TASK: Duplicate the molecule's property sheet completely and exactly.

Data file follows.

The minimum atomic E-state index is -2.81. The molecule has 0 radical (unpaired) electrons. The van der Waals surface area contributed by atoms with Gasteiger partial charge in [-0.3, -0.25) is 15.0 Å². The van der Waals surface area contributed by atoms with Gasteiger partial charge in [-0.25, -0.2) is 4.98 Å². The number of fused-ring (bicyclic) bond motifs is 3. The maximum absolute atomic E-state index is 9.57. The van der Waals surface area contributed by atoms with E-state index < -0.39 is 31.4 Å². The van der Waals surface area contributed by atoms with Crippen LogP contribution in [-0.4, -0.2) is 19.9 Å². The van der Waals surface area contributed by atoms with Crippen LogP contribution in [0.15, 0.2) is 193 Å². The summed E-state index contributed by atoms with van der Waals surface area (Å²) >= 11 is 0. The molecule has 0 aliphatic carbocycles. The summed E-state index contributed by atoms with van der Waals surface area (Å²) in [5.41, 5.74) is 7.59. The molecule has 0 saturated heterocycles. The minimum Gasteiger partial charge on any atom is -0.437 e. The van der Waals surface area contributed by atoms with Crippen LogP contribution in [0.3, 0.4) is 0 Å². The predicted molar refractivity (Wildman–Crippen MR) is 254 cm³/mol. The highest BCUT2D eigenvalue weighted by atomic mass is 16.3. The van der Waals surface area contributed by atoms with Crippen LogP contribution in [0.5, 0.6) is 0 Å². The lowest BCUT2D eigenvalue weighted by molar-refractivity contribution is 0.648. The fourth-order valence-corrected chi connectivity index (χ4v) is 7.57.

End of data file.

The minimum atomic E-state index is -2.81. The molecule has 0 radical (unpaired) electrons. The van der Waals surface area contributed by atoms with Gasteiger partial charge in [-0.3, -0.25) is 15.0 Å². The van der Waals surface area contributed by atoms with Gasteiger partial charge in [-0.25, -0.2) is 4.98 Å². The number of fused-ring (bicyclic) bond motifs is 3. The maximum absolute atomic E-state index is 9.57. The van der Waals surface area contributed by atoms with E-state index < -0.39 is 31.4 Å². The van der Waals surface area contributed by atoms with Crippen LogP contribution in [-0.4, -0.2) is 19.9 Å². The van der Waals surface area contributed by atoms with Crippen LogP contribution in [0.15, 0.2) is 193 Å². The summed E-state index contributed by atoms with van der Waals surface area (Å²) >= 11 is 0. The molecule has 0 aliphatic carbocycles. The summed E-state index contributed by atoms with van der Waals surface area (Å²) in [5.41, 5.74) is 7.59. The molecule has 0 saturated heterocycles. The minimum Gasteiger partial charge on any atom is -0.437 e. The van der Waals surface area contributed by atoms with Crippen LogP contribution in [0.3, 0.4) is 0 Å². The predicted molar refractivity (Wildman–Crippen MR) is 254 cm³/mol. The highest BCUT2D eigenvalue weighted by atomic mass is 16.3. The van der Waals surface area contributed by atoms with Crippen LogP contribution in [0.5, 0.6) is 0 Å². The lowest BCUT2D eigenvalue weighted by molar-refractivity contribution is 0.648. The fourth-order valence-corrected chi connectivity index (χ4v) is 7.57.